Thelma and Louise, Bitch

Thelma and Louise, Bitch
By Anna Stewart

How me and mum came tae be livin it up on the Forfar Road is a pure massive saga. So I'm just gonnae tell yi the best bit: the end.

We were visitin Edinburgh fae Dundee, stayin at my Great-Auntie's flat on the other side o The Meadows. It wis a summer night and we were walkin back fae toon through the line o trees cawed Jawbone Walk, and that's when my Mum's husband put his hand up my skirt, right in front o her.

Years afore this man laid hands on me, but that time it wis mair in violence, no like this. This wis somethin a wee bit different, even fir him. That time, he'd tried tae persuade everyone it hadnae happened coz I wis a teenager and he wis a man, a heidie o a school, a responsible adult. And yi ken what I'm like: volatile, a shouter, a screamer then, I'd those hormones and that attitude. Bitch.

Back then, I didnae tell Mum ootright coz I couldnae speak the wurds tae her. So he got tae do the talkin. He'd a hold ower her: her money, her sense o wha she'd been, and slowly, slowly he cut her aff fae her ain life. "Fisty cuffs" are the wurds he used, coz as it happens, sometimes a forty-year auld man needs tae use fists on a girl o seventeen. A few years went by I didnae see that much o Mum, but enough time had passed fir us tae draw a line under it. Until this night on Jawbone Walk when I wis grown; twenty-five or twenty-six. This night, I didnae shout and scream - I got a minter. And even though it was dark, she'd seen what he'd done. So there wis shame again between us.

Except, twelve years he'd spent tryin tae rip us apart and he couldnae do it. He'd a need tae break things but didnae ken how, there's an unpredictable quality to a desperate man. He tried so awfy hard tae be different. He wore rainbow coloured waistcoats, deliberatley odd socks and a fidora hat. He wis a member o Tony Blairs Labour and liked singin Cher,

            Do you believe in life after love
            I can feel something inside me say
            I really don't think you're strong enough

But that's fae his story, and I dinnae care tae tell it.     

Soon, it would be the day we'd hire a van and pack up aw Mum's stuff when he wisnae in. He'd come back tae an empty hoose, and we'd wash the flairs o a rented flat in a closey only a few streets away, but wi a pretty efficient buzzer-entry-system and twa auld Italian sisters that lived side by side underneath keepin an eye on things. No long efter, me and the lad I wis livin wi split up and I came tae live on Forfar Road wi a sair hert, and weight issues fae eatin too many hot dinners.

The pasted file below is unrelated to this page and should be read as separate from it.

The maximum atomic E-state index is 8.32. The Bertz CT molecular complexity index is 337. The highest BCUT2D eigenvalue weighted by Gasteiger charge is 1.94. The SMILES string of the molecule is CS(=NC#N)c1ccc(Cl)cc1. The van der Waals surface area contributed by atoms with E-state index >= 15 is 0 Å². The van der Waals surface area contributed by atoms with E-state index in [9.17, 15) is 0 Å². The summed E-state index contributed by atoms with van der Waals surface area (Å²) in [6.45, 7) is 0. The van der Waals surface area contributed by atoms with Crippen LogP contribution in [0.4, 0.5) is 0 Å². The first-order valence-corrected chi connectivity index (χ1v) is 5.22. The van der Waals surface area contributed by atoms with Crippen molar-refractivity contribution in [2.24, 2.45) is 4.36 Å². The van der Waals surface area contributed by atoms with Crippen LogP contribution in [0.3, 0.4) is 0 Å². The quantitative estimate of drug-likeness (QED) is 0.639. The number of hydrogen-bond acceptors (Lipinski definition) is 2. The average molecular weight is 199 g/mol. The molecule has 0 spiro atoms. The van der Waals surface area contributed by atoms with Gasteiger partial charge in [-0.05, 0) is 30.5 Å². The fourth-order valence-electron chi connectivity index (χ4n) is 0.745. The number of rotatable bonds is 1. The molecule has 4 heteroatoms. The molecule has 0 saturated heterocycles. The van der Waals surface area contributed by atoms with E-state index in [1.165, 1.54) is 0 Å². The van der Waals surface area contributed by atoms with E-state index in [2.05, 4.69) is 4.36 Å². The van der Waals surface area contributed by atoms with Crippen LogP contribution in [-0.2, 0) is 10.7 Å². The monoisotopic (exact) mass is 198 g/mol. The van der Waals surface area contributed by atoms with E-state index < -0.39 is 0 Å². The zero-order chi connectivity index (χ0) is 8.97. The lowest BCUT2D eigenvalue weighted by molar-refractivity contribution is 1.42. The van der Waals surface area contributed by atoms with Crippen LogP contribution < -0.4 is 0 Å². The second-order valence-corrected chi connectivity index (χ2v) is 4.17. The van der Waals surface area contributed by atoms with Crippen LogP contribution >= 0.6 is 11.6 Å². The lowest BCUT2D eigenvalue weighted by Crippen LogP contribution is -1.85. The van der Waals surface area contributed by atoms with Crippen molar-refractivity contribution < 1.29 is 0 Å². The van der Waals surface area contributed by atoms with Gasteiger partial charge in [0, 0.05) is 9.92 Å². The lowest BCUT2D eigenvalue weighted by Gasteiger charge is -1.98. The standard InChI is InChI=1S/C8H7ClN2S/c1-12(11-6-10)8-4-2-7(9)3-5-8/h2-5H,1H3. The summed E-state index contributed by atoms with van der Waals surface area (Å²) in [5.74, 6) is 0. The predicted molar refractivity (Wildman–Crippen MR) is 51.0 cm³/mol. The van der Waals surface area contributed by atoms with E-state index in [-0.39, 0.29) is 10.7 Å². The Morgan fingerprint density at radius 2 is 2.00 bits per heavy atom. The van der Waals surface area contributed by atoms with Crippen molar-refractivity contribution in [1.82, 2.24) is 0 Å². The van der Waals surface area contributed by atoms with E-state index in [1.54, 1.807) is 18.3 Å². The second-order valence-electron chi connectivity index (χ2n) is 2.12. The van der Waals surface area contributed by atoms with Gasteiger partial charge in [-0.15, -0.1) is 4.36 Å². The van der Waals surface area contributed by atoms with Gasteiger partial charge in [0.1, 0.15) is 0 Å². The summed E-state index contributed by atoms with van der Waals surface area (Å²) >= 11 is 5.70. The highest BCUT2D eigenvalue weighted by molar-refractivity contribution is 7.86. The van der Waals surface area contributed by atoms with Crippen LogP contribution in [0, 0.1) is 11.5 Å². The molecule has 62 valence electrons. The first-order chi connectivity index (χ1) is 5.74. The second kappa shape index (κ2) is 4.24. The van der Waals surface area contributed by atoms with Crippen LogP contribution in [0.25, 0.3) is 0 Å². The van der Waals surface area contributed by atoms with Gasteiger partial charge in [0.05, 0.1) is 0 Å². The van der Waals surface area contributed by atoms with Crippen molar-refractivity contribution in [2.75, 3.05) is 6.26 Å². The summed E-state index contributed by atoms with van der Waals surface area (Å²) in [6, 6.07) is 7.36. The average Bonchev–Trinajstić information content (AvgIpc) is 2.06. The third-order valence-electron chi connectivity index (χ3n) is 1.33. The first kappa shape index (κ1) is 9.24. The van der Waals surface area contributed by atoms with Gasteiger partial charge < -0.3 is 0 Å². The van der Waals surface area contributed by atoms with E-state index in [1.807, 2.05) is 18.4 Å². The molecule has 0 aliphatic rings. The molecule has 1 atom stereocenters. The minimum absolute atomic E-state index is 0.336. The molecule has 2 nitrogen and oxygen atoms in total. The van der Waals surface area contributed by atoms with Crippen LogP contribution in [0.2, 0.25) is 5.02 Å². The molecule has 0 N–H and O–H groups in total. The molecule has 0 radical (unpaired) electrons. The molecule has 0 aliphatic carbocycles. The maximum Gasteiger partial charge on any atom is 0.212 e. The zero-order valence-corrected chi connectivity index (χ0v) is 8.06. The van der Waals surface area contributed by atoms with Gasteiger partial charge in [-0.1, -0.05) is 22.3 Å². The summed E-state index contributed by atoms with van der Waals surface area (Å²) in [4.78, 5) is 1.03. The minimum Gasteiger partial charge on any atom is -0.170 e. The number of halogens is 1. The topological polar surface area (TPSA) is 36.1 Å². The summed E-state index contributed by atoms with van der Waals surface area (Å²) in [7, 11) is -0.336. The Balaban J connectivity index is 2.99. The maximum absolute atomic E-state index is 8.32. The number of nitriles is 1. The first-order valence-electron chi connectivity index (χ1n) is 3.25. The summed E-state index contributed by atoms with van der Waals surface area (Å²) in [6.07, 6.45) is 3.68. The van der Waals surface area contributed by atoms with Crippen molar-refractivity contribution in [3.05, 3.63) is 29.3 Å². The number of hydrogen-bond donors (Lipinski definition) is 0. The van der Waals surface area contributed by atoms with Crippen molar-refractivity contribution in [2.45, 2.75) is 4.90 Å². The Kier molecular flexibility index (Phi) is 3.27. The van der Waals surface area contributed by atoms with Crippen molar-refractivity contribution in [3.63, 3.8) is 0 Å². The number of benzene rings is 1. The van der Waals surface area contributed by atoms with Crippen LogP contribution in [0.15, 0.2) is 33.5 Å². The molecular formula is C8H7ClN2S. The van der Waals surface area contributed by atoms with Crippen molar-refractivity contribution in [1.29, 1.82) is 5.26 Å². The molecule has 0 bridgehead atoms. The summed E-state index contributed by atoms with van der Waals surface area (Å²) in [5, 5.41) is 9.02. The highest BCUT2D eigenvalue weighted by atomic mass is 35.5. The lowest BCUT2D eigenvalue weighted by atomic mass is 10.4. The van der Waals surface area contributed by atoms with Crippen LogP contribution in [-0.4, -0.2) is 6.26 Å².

Thats when the fun began.

Every night Mum came hame wi wine. Aw I'd tae do wis put dry pasta in a pan and she wis poppin the cork, fillin the glasses. I'd never had a better flatmate. We went on holiday tae Finland and swam in ain o their fifty-five-thousand lakes, we took saunas and joined a gym, got back massages and had oor hair done. I did a master's degree, and Mum went on dates wi guys that wernae psychotic. We watched Thelma and Louise on TV and got in debt, then got oot it again. We had pals ower and Mum threw pillows and broke loadso glass. I mooned a bus fae the windae. Mum went aw the way tae Ayrshire tae get a dog that turned oot wild. We telt each other the stories fae oor lives. We joined groups, then unjoined them thegither. We cleaned up shite spewin fae the saniflo toilet oor landlord wouldnae fix. We learned tae faw asleep in the dark. I graduated, then signed on the dole and we started a book club that wis just her and me. We sang songs and took photographs, and once, I saw a squirrel eat a nut oot Mum's hand.

Fae the windae, fireworks blasted different coloured light year efter year while we waited fir her divorce tae come through. And aw that time he wis draggin it oot, we lived life and were defiant in oor happiness, free tae be a family again: Free



A few years later, Mum wis sat ootside the maternity ward readin a book and waitin fir hours, just incase I needed her. And as it happened, I did.

Through aw they antinatal classes, naebody tells yi that the border o birth and death is paper thin. Naebody tells yi how it feels bein there in-between, or that yir mind might try tae reach that place again and again, coz theres comfort, and sometimes a grippin fear - knowin what it'll be like tae hand yirsel ower at lifes end tae that naewhaur-room.

Mum wis in there wi me.

She cut the cord when my boy gulped air that first time and now they play the games I remember as a bairn, and I see my Mum fae back then, before the bruise o that man took hold: I see how oor happiness has erased him.

How we've rubbed the fucker oot.

personal rebellion, family, defiance